Friday, August 15, 2014

Five Lessons About Ministry

1.  Put Your Marriage and Family First.  Put them before your church, your church work, your ministry, your whatever.  Planting a church is tough work.  Pastoring is tough work.  Being on a church staff is tough work.  Heck, being a volunteer ministry leader is tough.  Your work is never done, and you don’t have enough fingers to plug every hole in the dam. The sheer volume of things to be done can overwhelm your schedule very quickly, robbing you of time, energy, and leaving you emotionally drained.  This means your family gets what little of you is left over.  Don’t give your family, spouse, or children the short end of the stick – for anyone or anything.

2.  What You Do to Reach People is What You Have to Do to Keep Them.  This is a powerful ministry lesson to learn.  You can draw a crowd by doing bold, audacious things because people have a tendency to show up at places where the latest big splash occurs.  But if you use that model of ministry, you will have to keep outdoing yourself week after week, month after month.  Additionally, it will be hard to move people towards spiritual growth, because you will have unknowingly created a culture where discipleship isn’t modeled.

On the other hand, if you simply use the Bible to reach people and emphasize full devotion to Jesus Christ, that’s all you’ll ever need to keep people.  After all, Jesus Himself said that students want to be like their teacher and disciples want to be like their master.... and for them “this is enough” (Matt. 10:25).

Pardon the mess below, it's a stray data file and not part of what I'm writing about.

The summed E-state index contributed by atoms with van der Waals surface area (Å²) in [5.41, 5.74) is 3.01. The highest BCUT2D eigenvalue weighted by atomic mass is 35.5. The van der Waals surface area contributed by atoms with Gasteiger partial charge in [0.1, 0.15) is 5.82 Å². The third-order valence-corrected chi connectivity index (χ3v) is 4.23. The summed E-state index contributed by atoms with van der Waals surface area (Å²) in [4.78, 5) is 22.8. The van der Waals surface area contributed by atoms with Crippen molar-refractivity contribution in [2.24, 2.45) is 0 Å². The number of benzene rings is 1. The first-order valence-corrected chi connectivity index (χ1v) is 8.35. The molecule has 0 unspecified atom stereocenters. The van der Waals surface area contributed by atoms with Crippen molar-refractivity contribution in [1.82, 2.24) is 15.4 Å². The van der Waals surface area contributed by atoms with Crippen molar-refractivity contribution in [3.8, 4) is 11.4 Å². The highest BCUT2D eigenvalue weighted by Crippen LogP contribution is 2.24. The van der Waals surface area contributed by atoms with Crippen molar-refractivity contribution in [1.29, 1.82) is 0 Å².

In the end, hype and sizzle doesn’t help.  Discipleship does.  It’s not hard to draw a crowd, but it requires a great deal of intentionality and hard work to take people on a spiritual journey. 

3.  It Doesn’t Get Easier When it Gets Bigger.  I used to think a bigger church would mean a bigger budget, but in reality it just means bigger expenses.  The same problems exist in larger churches as smaller churches; only with more zeros.  

People who are not generous in a little church won’t be generous in a bigger church.  People who are not faithful in the little things won’t be faithful in bigger things.  It's just the way it is.

I wonder why we equate bigger with better.  Maybe it’s just an American thing.  But bigger is not always better.  Bigger is just bigger, and it doesn’t make things easier.

4.  You Can’t Do it Alone.  You.  Can’t.  Do.  It.  Alone.  Don’t even try.  You’ll crash and burn, have a meltdown, or end up in a moral ditch somewhere.  Surround yourself with people to help shoulder the load.  Until such people show up or step up, it’s best to let some things go undone.  Wait on God – and in His timing – because He will send the right person at the right time.  Even Moses needed the help of Aaron and Hur to hold up his hands when he grew tired (Exodus 17:12).

5.  Do Not Neglect Yourself, Your Soul, or Your Mental Health.  You can have a big church, a big ministry, or a big business, and be withering on the inside.  What good is it if you have growing influence and gain the whole world, but lose your own soul?  What good are you to anyone if you have a nervous breakdown because you burned the candle at both ends, never taking enough time for yourself?

Taking care of your own soul is the most important thing that any person can do – including ministry workers.  Forget this, and you’ll live to regret it.

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